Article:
We have learned to distinguish among F-16 bombings, Apache and tank shelling, and the sounds of various other projectiles exploding. But two days before Israel halted its ground offensive, Gaza witnessed the most intense attacks and the deepest incursions into its towns so far, and while we could hear a variety of blasts at the end of our street in the Tel al Hawa neighborhood, the sounds were now coming almost simultaneously. At around 6 a.m., after a night of fretful listening, I fell asleep from sheer exhaustion.
At around 8 a.m., I was awoken by the sound of pounding on my bedroom door. I walked out to the living room to find the apartment in complete disarray, as my family and other relatives who had taken refuge in our home rushed around gathering themselves and some belongings and headed to the door. I was told to get dressed immediately and, having done so, left the apartment with the others.
My cousin, a cameraman, had arrived in an armed press vehicle after hearing the warnings issued by the Israeli military that the United Nations Relief and Works Agency (UNRWA) headquarters, across the street from our apartment-building compound, and all the surrounding buildings would be bombed within the coming minutes. He arrived at our door just as the news began to spread. The entire building was quickly evacuated. We were, in fact, among the last to leave. We were asked to wait in the entrance for a few minutes, following which we ran one at a time to the vehicle parked across the street. My cousin drove frantically. We didn't know where we were going, but we had to move out of the area. Then we began to hear the bombs fall behind us. We kept moving forward. The car shook left and right, perhaps from the explosions, perhaps from speeding. I didn't know. All I could think about was my home. (See photos of the violence in the Middle East.)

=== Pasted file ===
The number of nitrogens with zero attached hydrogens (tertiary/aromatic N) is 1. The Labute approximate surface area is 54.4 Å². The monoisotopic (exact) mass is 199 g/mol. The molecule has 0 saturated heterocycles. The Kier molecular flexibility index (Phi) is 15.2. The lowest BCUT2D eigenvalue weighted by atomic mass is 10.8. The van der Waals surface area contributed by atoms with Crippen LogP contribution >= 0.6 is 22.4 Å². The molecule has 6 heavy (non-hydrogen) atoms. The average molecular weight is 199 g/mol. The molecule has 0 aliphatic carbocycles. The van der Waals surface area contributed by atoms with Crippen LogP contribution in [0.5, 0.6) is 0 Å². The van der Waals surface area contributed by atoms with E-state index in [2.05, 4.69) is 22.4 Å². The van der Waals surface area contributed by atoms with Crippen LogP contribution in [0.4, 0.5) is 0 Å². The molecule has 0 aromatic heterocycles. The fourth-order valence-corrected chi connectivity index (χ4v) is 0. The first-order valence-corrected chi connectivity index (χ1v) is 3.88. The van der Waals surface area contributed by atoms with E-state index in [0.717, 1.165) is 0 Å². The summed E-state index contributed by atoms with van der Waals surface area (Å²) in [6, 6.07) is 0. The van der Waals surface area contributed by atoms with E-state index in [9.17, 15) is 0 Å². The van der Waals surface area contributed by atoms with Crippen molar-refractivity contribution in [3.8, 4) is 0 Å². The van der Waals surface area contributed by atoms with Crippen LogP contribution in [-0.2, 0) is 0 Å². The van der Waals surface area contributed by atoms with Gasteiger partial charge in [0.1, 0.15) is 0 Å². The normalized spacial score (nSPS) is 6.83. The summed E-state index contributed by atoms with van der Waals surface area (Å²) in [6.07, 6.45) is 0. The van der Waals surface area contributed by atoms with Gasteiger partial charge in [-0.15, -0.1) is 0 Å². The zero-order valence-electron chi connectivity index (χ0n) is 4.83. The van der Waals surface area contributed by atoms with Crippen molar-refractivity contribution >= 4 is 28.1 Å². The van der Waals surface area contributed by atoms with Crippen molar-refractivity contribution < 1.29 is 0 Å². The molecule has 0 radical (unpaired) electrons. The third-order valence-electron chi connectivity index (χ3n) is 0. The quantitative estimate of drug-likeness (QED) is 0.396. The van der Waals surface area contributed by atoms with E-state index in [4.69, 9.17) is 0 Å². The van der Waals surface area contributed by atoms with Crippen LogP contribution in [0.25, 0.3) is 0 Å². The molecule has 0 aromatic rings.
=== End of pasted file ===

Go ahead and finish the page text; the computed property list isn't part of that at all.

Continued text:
We spent the night at the home of relatives, trying to get information on the whereabouts of my brother, whose home had been raided by Israeli troops the previous night. He was detained, and his wife was left at home with Israeli soldiers pointing their rifles at her head until late in the evening. When my sister-in-law finally called us after the soldiers left, she was frantic with worry. It wasn't until the next morning, Friday at 6 a.m., that we found out what had happened to him. The Israeli soldiers had held him all night, blindfolded and handcuffed in the cold, and interrogated him, along with five other men. My brother and two of the other men were finally released. The others were transferred to an unknown location. My brother was able to find his way out of the closed-off military zone, which used to be his neighborhood.
Come Friday morning, we were anxious to find out the extent of the damage. Despite warnings that the area might not yet be safe, we made a unanimous decision to return to our home. Arriving at the entrance, we saw that we were not the only ones who had returned. Many of our neighbors were pulling up in taxis and walking in with their children.
Despite the charred holes made by missiles in upper parts of the 14-floor building, the place seemed pretty much intact. On entering the apartment, we noticed a thick layer of black residue that had entered through the open windows and covered everything. On closer inspection, we found cracks in the ceilings, walls and windows. We were relieved, however, that no other harm was done to our home.
The cease-fire came into effect at 2 a.m. on Sunday. When we returned to our home, we had no idea that the truce was coming. Now we are dealing with a perplexity. We had all been prepared to sacrifice for the greater cause and had anticipated personal loss. But the experience of the past few weeks raised another, perhaps incompatible, aim: we want to keep our loved ones safe and our lives intact.